Mixed opinion on powdered alcohol


Kool-Aid, Crystal Light, Nesquick, Country Time Lemonade, and now … vodka?

Currently, powdered alcohol — palcahol —  has become a controversy in the United States. So far, it’s been banned in seven states, and it is still awaiting a decision in Iowa.

“I think that the only state in which palcohol stands a chance is in Colorado, where they’re considering legalizing and regulating,” said Robert Bailey, a spokesman for the Iowa Alcoholic Beverages Division.

At present, a bill banning powdered alcohol has cleared in the Iowa Senate, and an identical bill is in the House.

“It concerns me that there is a proposed ban of powdered alcohol denying millions of responsible adults and hundreds of businesses a chance to use this legal, safe, and revolutionary new product that has applications in medicine, energy, hospitality, the military, manufacturing, etc., as well as reducing the carbon footprint by being so much lighter to ship than liquid alcohol,” wrote Mark Phillips, the creator of palcahol, in an email. His company is called Palcohol.

There are lots of concerns about alcohol in powdered form, which include easier accessibility for youth to sneak it around, mixing it with beverages that already contain alcohol to increase the potency, and taking it by snorting it.

Phillips wrote in an email that snorting palcahol would be more difficult than snorting liquid alcohol, and it is also more difficult to sneak into venues.

Despite these counterarguments, some people are still unsure about the substance.

Hans House, vice head of education and interim vice head of research in the UI Emergency Medicine Department, said that despite the advice not to snort palcahol, “people out there are dumb, and they’ll find ways to abuse anything.”

Another issue with snorting, he said, is damage to the central nervous system.

“If you snort it, it skips the liver and goes to the brain, straight to the central nervous system,” he said.

These factors, and more, make officials wary of palcahol.

“The Iowa Alcoholic Beverage Division’s stance is that there are too many unknowns about this product,” Bailey said.

Susan Mims, the Iowa City mayor pro tem, shares Bailey’s concerns.

“I think anything that makes it easier to over consume is great concern,” she said.

House said he believes overconsumption is a big factor with palcahol.

“You can reconstitute it in a different volume,” House said. “There’s no reason you couldn’t reconstitute the alcohol in just an ounce [of liquid]. You can make the palcahol in any volume you want.”

Rebecca Don, a behavioral health consultant at UI Student Health and Wellness, said palcahol adds to UI concerns.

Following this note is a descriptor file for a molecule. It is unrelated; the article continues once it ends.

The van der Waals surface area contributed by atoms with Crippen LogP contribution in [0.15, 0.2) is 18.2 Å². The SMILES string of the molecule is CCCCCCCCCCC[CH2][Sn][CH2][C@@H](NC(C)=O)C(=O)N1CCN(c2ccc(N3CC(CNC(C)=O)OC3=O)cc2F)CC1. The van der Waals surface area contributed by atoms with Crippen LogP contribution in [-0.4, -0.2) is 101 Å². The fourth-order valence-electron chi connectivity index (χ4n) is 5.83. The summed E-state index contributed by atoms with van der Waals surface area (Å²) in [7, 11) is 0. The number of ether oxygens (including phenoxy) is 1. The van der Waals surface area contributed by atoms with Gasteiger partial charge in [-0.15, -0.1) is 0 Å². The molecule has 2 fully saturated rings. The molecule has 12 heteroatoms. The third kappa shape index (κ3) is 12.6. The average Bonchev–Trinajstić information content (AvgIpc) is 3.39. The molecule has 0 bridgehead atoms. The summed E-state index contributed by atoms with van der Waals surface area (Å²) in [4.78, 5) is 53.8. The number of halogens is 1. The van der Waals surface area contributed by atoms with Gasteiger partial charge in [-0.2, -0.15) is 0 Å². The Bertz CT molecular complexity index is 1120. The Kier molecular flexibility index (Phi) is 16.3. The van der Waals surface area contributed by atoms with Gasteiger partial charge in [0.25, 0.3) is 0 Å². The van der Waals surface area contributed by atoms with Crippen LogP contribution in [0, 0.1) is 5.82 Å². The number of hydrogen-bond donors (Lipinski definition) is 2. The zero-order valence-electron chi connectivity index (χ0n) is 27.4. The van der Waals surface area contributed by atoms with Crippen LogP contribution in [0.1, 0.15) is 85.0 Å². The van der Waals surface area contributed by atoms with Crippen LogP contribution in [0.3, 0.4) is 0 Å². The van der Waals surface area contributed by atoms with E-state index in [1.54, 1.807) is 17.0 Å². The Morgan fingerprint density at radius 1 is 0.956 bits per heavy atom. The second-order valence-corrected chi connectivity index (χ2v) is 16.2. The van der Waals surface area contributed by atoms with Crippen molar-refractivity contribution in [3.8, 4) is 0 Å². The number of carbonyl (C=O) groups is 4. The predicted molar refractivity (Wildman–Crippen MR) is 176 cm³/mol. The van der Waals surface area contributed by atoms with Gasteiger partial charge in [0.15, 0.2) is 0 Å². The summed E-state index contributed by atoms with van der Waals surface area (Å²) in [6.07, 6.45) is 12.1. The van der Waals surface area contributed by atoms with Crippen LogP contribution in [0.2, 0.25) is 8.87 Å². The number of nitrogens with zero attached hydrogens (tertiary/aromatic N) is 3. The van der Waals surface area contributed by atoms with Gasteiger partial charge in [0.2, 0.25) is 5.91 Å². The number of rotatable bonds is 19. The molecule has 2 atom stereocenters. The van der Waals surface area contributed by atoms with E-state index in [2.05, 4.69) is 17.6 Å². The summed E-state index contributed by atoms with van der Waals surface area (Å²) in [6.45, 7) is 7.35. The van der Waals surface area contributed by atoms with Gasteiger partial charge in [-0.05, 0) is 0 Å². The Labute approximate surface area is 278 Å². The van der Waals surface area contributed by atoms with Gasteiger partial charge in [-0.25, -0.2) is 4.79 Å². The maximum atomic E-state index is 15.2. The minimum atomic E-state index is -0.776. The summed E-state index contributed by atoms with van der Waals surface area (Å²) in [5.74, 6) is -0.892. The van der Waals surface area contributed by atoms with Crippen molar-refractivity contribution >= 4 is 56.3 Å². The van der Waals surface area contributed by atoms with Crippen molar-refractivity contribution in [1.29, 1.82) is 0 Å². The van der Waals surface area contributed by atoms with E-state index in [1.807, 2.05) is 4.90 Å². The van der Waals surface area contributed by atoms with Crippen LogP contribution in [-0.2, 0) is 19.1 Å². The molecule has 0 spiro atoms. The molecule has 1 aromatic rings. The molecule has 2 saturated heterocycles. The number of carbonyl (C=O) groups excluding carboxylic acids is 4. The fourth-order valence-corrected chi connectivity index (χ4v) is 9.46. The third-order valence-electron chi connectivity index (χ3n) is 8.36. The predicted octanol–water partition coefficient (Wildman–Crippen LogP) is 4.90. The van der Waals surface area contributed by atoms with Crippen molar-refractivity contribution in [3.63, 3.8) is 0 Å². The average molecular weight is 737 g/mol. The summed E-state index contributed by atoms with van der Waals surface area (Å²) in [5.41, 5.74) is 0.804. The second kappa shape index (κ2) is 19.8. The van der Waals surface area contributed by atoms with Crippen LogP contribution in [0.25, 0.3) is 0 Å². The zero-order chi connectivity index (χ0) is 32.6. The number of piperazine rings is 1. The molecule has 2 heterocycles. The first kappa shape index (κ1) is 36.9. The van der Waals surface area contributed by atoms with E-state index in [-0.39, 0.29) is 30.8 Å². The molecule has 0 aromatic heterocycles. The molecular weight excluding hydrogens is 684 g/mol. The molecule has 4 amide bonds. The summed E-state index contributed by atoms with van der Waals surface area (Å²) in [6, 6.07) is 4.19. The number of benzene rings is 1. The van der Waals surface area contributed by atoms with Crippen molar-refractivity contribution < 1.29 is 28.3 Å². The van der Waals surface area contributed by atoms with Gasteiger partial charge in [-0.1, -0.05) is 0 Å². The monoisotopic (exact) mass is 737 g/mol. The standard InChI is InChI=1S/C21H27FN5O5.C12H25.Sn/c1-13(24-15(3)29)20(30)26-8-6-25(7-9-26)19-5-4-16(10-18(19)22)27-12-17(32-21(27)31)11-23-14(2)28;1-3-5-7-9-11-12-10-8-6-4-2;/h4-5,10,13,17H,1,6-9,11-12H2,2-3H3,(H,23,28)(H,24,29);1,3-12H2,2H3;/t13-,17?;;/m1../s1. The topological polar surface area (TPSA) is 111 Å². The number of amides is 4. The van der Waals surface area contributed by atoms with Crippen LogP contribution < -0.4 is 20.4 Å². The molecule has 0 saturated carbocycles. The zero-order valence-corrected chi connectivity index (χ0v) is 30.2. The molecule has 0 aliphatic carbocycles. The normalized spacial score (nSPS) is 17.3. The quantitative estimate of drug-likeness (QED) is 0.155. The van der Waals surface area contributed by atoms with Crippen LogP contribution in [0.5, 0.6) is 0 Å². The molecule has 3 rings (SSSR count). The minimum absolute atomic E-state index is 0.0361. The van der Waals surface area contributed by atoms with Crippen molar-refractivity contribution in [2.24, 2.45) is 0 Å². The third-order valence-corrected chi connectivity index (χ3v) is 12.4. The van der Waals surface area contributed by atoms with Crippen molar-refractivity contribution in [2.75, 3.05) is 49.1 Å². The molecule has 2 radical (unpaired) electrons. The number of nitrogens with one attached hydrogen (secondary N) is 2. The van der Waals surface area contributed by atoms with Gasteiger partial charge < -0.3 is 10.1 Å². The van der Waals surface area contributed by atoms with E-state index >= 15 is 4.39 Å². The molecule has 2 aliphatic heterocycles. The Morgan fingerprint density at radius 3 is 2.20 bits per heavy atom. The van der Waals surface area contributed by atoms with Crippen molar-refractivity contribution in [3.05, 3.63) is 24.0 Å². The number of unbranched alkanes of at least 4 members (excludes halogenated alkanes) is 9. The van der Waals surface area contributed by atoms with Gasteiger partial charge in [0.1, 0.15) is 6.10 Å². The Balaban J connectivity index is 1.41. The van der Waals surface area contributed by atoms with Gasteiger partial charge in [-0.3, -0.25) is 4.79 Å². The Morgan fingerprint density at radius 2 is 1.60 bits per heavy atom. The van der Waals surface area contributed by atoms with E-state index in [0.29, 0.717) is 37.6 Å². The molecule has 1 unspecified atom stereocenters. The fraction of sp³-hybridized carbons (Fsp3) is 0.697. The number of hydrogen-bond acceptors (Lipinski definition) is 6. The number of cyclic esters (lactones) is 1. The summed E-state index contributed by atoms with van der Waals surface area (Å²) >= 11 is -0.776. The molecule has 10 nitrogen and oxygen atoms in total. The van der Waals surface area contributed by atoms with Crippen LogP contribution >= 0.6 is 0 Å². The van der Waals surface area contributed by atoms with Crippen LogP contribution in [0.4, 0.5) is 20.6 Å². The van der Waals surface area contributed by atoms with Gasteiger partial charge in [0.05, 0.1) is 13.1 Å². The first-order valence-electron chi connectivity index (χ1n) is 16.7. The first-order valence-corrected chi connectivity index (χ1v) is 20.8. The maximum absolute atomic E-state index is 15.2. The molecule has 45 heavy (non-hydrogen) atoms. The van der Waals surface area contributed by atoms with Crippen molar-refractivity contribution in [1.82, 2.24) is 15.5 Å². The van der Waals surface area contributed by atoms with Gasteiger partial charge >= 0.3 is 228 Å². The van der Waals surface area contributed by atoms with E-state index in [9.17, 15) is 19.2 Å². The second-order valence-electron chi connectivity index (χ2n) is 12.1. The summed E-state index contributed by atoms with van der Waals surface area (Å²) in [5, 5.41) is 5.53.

“Campuses across the nation been working to address harmful alcohol use for years, and while we have seen some great progress, we still haven’t solved it,” she said. “Throwing powered alcohol into the equation now adds another layer now that needs to be investigated and addressed.”

Phillips said he believes students would much rather prefer liquid alcohol to powdered alcohol.

“Palcohol costs four times more than liquid alcohol and one can’t drink it straight like liquid alcohol,” he said. “Kids will always choose liquid alcohol.”

With the health and safety concerns, some experts are skeptical about palcohol.

Bryce Plapp, a UI professor emeritus of biochemistry who researches  alcohol, said the part of alcohol that intoxicates people is ethanol, which is always in a liquid form.

He doesn’t see how ethanol could be made into a powder, meaning there have to be unknown substances mixed in with it to ensure it doesn’t become some sort of gummy substance.

A Palcahol official wrote in an email that officials are unable to comment on how palcohol is made.

“The only advantage I can see is the so called powdered alcohol is maybe that you wouldn’t spill it so easily,” he said.

Phillips, however, sees many advantages to palcahol.

“Liquid alcohol is easier to conceal, easier to spike drinks, and easier to use to binge drink,” he said. “It’s much less expensive and allows someone to get drunk faster, both which appeal to the underage drinker.”

Despite the many criticisms of his product, Phillips said, he believes palcahol needs to made legal, regulated, and taxed as is liquid alcohol.

“All of the criticisms are just hyperboles created by people who have no knowledge of the product,” Phillips said. “There is no good reason to ban powdered alcohol, and there are plenty of reasons not to ban it.”

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